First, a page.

It would be nice but undoubtedly naive to think the passing of Supreme Court Justice Ruth Bader Ginsburg, who did so much to establish and protect the civil rights of so many, would give the nation pause, to honor her legacy by remembering there is much more that unites us than divides us.
But we aren’t at that moment in time, nor do we seem to have elected leaders capable of bridging those divides. And so within hours of her death, after a few platitudes were mouthed, it was back to business as usual where the usual business is hyperpartisanship.
Senate majority leader Mitch McConnell apparently doesn’t recall that in 2016 he refused to even grant a hearing much less a vote to Merrick Garland after Garland was nominated by President Obama to fill the seat left vacant by the sudden death of Justice Antonin Scalia. McConnell was adamant that no vacancy should be filled during any president’s last year in office.
Within hours of Scalia’s death, McConnell interrupted his vacation to say, “The American people should have a voice in the selection of their next Supreme Court justice. Therefore, this vacancy should not be filled until we have a new president.”
It would be blatantly ageist to suggest that, at 78, McConnell simply forgets what he said four years ago. So let’s be charitable and just call it what it is: rank hypocrisy.
That it was somehow undemocratic in 2016 to fill a Supreme Court vacancy nine months before a presidential election makes the prospect of rushing to fill Ginsburg’s seat only six weeks before a presidential election utterly ridiculous.
But what better words to describe the current state of American politics: utterly ridiculous.
It is ironic and not a little poignant that the Senate, and the nation, finds itself in the same place it did four years ago after Ginsburg’s best friend on the court died.
Ginsburg, a liberal lion, and Scalia, a staunch conservative, couldn’t have been farther apart ideologically. They rarely agreed with each other. And yet they had an agreeable relationship, able to set aside their differences to enjoy each other’s intellect and company. Their differences of gender, faith, and outlook mattered little when they decided they respected and liked each other.
Ginsburg was Scalia’s work wife, Scalia her work husband. They made each other better in their chosen profession. But what cemented their friendship was what happened outside of work. They shared a love of opera and travel. They had supportive spouses who were very much a part of their friendship.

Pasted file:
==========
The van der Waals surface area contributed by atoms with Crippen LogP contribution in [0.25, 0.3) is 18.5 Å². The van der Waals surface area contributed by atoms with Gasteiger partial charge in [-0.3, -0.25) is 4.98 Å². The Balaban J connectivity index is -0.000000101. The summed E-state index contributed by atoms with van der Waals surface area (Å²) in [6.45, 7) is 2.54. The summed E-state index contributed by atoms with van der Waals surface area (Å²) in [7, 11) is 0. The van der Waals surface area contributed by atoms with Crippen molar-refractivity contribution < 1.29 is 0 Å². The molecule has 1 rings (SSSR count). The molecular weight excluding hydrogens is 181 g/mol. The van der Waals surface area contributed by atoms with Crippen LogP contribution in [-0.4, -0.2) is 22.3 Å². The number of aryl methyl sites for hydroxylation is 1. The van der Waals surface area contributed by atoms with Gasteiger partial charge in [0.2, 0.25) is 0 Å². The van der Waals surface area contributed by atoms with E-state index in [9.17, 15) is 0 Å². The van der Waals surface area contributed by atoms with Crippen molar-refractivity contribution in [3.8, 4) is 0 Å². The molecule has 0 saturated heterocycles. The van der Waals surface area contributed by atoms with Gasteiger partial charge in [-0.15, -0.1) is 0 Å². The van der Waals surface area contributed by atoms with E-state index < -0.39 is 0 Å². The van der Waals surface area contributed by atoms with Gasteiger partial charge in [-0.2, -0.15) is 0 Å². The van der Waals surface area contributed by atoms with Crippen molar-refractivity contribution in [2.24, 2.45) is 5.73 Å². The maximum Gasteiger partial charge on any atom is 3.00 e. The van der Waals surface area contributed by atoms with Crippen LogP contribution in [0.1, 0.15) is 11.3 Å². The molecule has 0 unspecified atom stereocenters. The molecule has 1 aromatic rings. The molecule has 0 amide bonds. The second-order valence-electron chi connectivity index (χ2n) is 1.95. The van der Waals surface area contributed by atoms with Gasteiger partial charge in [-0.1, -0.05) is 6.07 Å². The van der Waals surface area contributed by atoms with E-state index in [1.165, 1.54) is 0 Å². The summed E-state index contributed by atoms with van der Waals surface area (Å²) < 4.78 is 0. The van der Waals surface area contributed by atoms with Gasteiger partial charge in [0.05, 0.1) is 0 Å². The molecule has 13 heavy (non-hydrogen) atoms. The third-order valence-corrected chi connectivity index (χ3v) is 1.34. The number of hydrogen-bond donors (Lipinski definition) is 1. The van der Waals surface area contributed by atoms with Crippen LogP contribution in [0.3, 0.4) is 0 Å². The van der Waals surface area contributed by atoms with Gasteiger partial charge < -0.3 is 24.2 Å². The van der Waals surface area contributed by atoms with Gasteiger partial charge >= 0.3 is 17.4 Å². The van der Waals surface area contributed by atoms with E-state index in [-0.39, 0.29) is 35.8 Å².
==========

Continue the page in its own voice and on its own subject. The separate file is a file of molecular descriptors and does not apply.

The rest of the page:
That shared love of opera led to the creation of a comic opera called “Scalia/Ginsburg” in which the performers — a soprano voicing the role of Ginsburg and a tenor that of Scalia — sing, “We are different, we are one.”
They and their families spent New Year’s Eve together, a tradition dating back to the 1980s, when both sat on the US Court of Appeals in Washington.
Writing in the Washington Post, Scalia’s son, Eugene, the US secretary of labor, said he believed the most important lesson of their friendship was “how to welcome debate and differences.”
While they had differing opinions on the most contentious issues of the day, from abortion to same-sex marriage, “not for a moment did one think the other should be condemned or ostracized,” he said.
“More than that,” he continued, “they believed that what they were doing — arriving at their own opinions thoughtfully and advancing them vigorously — was essential to the national good. With less debate, their friendship would have been diminished, and so, they believed, would our democracy."
Nino and the Notorious RBG. That they could see the world so differently yet manage to appreciate, even love, each other is a parable for our times. A reminder, if ever one was needed, that you can disagree with someone — on just about everything, in fact — and still be friends.
Will America’s poisoned politics ever, again, see the wisdom of that simple truth?
Kevin Cullen is a Globe reporter and columnist who roams New England. He can be reached at firstname.lastname@example.org.